FRONTIERS IN PEDIATRICS, vol.8, 2020 (Peer-Reviewed Journal)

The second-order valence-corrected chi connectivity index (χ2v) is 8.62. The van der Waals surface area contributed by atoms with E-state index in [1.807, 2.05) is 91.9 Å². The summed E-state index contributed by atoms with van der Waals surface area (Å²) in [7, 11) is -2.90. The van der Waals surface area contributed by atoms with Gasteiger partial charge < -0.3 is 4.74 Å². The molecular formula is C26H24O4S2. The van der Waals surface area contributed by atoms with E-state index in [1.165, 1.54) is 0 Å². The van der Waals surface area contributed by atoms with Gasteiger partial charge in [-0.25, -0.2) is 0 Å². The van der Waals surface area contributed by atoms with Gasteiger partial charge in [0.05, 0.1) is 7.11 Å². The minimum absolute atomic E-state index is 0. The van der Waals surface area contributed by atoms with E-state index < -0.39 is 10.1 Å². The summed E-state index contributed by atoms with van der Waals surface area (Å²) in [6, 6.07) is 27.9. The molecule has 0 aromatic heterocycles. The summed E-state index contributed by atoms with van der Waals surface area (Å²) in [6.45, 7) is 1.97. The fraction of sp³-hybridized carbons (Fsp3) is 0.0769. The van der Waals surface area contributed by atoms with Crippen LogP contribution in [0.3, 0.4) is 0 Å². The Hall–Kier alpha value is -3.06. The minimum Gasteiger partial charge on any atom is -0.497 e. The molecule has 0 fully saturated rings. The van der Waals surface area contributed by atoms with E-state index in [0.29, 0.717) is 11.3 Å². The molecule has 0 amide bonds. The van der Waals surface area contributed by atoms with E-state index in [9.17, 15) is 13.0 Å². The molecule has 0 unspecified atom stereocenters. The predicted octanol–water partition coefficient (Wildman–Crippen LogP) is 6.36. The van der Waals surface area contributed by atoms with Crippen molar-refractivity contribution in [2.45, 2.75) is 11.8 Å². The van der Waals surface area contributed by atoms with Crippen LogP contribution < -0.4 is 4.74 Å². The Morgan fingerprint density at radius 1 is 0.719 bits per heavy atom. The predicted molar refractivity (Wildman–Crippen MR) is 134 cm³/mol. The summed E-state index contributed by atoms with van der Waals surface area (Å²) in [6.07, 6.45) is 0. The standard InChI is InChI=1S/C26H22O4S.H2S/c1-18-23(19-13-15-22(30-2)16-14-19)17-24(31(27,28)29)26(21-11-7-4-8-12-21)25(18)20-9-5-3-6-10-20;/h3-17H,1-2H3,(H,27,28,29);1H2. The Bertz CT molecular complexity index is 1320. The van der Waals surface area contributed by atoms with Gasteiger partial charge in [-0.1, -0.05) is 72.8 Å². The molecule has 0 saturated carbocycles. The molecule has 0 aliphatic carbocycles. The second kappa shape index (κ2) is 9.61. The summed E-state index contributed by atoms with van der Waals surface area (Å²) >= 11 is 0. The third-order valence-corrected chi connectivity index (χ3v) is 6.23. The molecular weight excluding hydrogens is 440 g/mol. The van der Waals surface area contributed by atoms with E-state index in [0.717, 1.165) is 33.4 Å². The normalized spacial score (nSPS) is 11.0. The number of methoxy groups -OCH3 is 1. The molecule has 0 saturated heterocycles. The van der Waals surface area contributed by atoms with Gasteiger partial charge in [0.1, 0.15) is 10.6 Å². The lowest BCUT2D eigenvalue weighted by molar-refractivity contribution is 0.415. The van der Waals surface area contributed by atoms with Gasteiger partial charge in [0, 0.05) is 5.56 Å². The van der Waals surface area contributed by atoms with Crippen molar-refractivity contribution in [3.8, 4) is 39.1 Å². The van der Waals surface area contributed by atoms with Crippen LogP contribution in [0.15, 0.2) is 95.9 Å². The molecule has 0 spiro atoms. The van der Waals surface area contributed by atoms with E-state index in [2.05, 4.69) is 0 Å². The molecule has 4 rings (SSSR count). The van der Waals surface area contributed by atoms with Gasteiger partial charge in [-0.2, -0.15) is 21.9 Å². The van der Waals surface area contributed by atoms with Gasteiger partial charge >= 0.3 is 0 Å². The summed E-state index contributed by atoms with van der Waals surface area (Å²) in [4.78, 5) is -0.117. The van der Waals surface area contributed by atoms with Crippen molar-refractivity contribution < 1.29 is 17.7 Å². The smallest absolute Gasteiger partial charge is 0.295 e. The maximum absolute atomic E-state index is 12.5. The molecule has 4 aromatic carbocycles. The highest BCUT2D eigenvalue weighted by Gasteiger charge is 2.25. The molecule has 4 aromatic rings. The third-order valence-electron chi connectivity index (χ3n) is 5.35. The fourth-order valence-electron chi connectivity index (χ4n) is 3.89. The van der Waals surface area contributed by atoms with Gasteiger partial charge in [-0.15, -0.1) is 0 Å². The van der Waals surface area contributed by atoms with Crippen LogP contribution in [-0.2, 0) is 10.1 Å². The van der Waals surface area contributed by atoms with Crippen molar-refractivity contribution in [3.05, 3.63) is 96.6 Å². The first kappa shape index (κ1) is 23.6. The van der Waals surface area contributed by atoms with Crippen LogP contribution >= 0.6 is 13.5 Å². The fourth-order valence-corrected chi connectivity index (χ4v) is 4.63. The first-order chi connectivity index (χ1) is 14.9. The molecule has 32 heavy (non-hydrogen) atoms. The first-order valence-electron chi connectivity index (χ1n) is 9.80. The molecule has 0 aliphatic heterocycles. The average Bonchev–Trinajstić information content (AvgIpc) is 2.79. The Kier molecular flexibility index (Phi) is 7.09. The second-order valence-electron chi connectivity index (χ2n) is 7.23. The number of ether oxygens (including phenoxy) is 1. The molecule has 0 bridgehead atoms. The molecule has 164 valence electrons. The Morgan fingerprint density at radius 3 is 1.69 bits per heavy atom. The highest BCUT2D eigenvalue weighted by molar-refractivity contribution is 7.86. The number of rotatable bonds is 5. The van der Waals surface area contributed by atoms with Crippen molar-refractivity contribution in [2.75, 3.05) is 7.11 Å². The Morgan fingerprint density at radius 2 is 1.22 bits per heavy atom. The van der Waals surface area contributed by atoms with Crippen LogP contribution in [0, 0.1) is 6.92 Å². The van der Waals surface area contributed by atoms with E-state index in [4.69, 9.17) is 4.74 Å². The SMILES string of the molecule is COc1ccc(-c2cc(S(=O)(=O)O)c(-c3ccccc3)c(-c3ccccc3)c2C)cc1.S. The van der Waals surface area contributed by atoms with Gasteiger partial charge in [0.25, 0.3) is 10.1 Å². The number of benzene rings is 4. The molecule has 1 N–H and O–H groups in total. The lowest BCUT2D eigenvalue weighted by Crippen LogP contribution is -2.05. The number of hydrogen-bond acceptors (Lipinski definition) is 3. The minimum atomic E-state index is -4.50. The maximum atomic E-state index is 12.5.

Severe Acute Respiratory Syndrome Coronavirus Type 2 (SARS-CoV-2) affects people at all ages and it may be encountered in pregnant women and newborns also. The information about its clinical features, laboratory findings and prognosis in children and newborns is scarce. All the reported cases in pregnant women were in the 2nd or 3rd trimester and only 1% of them developed severe disease. Miscarriages are rare. Materno-fetal transmission of the disease is controversial. Definitive diagnosis can be made by a history of contact with a proven case, fever, pneumonia and gastrointestinal disorder and a Polymerase chain reaction (PCR) test of nasopharyngeal swabs. Lymphopenia as well as liver and renal dysfunctions may be seen. Suspected or proven cases of newborns with symptoms should be quarantined in the neonatal intensive care unit for at least 14 days with standart and droplet isolation precautions. Asymptomatic infants may be quaratined at home. Transport of the neonates should be performed in a dedicated transport incubator and ambulance with isolation precautions. There is no specific treatment for the disease, but hemodynamic stabilization of the infant, respiratory management and other daily care are essential. Drugs against cytokine storm syndrome such as corticosteroids or tocilizumab are under investigation. Routine antibiotics are not recommended. No deaths have been reported so far in the neonatal population. Families and healthcare staff should receive pyschological support. Since the infection is quite new and knowledge is constantly accumulating, following developments and continuous updates are crucial.